Military Science Fiction on

A Ship Called Argo: Star Blazers

I was never a big reader of military science fiction when I was younger, but I certainly watched plenty of movies and television shows in the genre as I grew up. One of my earliest joys was the television show Star Blazers which aired on American television in the early 80s.

Star Blazers was a transplanted Japanese anime called Space Battleship Yamato, recut and redubbed to appeal to American audiences, though, unlike other shows at the time, much of the story and characters were left intact. Since it was aimed at children, most of the references to alcohol and sex were removed, though, and many of the Japanese references were altered to be more familiar to American audiences. *

* In one scene, for example, characters are dressed in traditional Japanese garb and eating sushi. The American version refers to them as “cake’.

The series was set in the future, when the Earth has been bombarded by planet bombs from an alien planet, Gamelon. These planet bombs have increased the level of radiation on the surface of the planet to dangerous levels, forcing humanity to move underground. When the story starts, the Earth is dangerously close to being uninhabitable. However, a communication from the mysterious Princess Starsha of Iscandar tells them she has something called Cosmo-DNA that can help cure the Earth. She also provides them with the plans for a wave motion engine that will enable them to travel the distance to her planet. A Star Force is created to take a spaceship out to Iscandar to retrieve the Cosmo-DNA. From the beginning we are told that Earth has only a year, so they have to reach Iscandar and come back in that time to save it.

The ship in the American version is renamed the Argo and it is crewed by the aforementioned Star Force, essentially a space navy. The Argo is essentially an aircraft carrier or other battleship that can travel through space. The leader of the vessel is Captain Avatar, a veteran commander. Other key individuals include gunner Derek Wildstar, pilot Mark Venture, head mechanic Sandor, Nova the nurse, and Dr. Sane, the medical doctor. There was also a robot that provided comic relief called IQ-9.

The Star Force and the Argo make the dangerous journey, often facing threats from Gamelon along the way. They are often called upon to use their most powerful weapon, the Wave Motion Gun, the offensive side to the Wave Motion engines used to transport the ship across the vast distances of space.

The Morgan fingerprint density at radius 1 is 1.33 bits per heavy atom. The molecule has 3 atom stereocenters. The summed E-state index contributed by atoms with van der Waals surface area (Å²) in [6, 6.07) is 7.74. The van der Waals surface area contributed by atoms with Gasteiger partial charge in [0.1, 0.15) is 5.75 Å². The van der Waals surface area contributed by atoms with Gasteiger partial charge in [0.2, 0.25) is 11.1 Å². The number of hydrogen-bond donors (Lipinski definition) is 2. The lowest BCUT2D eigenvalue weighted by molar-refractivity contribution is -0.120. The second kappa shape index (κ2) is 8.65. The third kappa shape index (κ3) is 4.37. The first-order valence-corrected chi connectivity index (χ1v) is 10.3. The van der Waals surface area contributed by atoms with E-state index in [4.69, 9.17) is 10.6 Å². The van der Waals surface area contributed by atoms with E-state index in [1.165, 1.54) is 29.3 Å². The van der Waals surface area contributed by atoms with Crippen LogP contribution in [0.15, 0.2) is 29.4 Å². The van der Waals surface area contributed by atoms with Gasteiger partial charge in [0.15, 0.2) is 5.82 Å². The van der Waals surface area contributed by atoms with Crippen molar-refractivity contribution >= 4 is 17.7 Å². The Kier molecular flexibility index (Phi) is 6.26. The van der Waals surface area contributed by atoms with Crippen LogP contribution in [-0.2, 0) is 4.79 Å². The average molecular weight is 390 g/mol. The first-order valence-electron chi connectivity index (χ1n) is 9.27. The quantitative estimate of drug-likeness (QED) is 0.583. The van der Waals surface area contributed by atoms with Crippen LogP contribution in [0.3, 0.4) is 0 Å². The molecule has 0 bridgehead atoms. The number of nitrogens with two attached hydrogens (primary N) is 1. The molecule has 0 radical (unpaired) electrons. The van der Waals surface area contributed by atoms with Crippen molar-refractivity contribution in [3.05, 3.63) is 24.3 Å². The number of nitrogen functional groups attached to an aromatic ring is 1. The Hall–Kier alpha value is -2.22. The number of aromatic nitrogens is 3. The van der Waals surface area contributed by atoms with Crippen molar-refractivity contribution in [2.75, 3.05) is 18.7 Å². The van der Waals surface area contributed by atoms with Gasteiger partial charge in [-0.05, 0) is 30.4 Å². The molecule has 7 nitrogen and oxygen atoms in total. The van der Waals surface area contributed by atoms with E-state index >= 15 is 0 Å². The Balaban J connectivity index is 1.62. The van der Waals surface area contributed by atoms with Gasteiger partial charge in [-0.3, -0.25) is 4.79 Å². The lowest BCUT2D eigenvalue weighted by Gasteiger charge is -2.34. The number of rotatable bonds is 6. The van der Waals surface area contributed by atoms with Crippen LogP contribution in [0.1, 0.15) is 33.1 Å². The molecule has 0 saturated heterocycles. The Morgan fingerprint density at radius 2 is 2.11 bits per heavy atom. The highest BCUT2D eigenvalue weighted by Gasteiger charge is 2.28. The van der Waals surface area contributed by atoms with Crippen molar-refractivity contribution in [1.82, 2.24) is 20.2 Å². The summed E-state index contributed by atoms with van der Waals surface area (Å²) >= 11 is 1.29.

For those who haven’t seen the show, I won’t spoil the ending for you (it’s on Netflix streaming right now), but consider that they made two sequel series, The Comet Empire and the Bolar Wars, though the last was only released in the U.S. much later.

What is interesting about the show in the context of military SF is that the show sticks very close to military procedures. Though the characters don’t bear ranks, save for Captain Avatar, much of the activity aboard the ship resembles what you might find aboard a naval battleship. Orders and headings are shouted out and repeated as they deal with space battles or evasive maneuvers. It’s also a war show. Earth is at war with Gamelon, fighting for her survival, though it isn’t until the Argo is constructed that the Earth forces have a chance of truly fighting back.

Though it was primarily aimed at children, they deal with some of the fallout of a military career in the midst of a war. Derek Wildstar spends many of the early episodes angry at Captain Avatar because his brother, Alex, was presumed dead after an earlier attack under Avatar’s command. But Avatar’s own son was also lost, and this aspect of their relationship, and shared loss, is played out over the first season. Sacrifice during war is something they attempt to examine again and again.   

It’s not a perfect show—the animation is dated and it can drag in places—but it’s one of my first experiences with military science fiction, and I believe it still holds up after all of these years.

And, after all, it gave us this wonderful theme song:

Star Blazers is currently available on Hulu and Netflix streaming. 

Rajan Khanna is a writer, narrator, and blogger who loved Star Blazers so much that he named all of his early Lego space characters after the characters on the show. His favorite was Derek Wildstar. His website is


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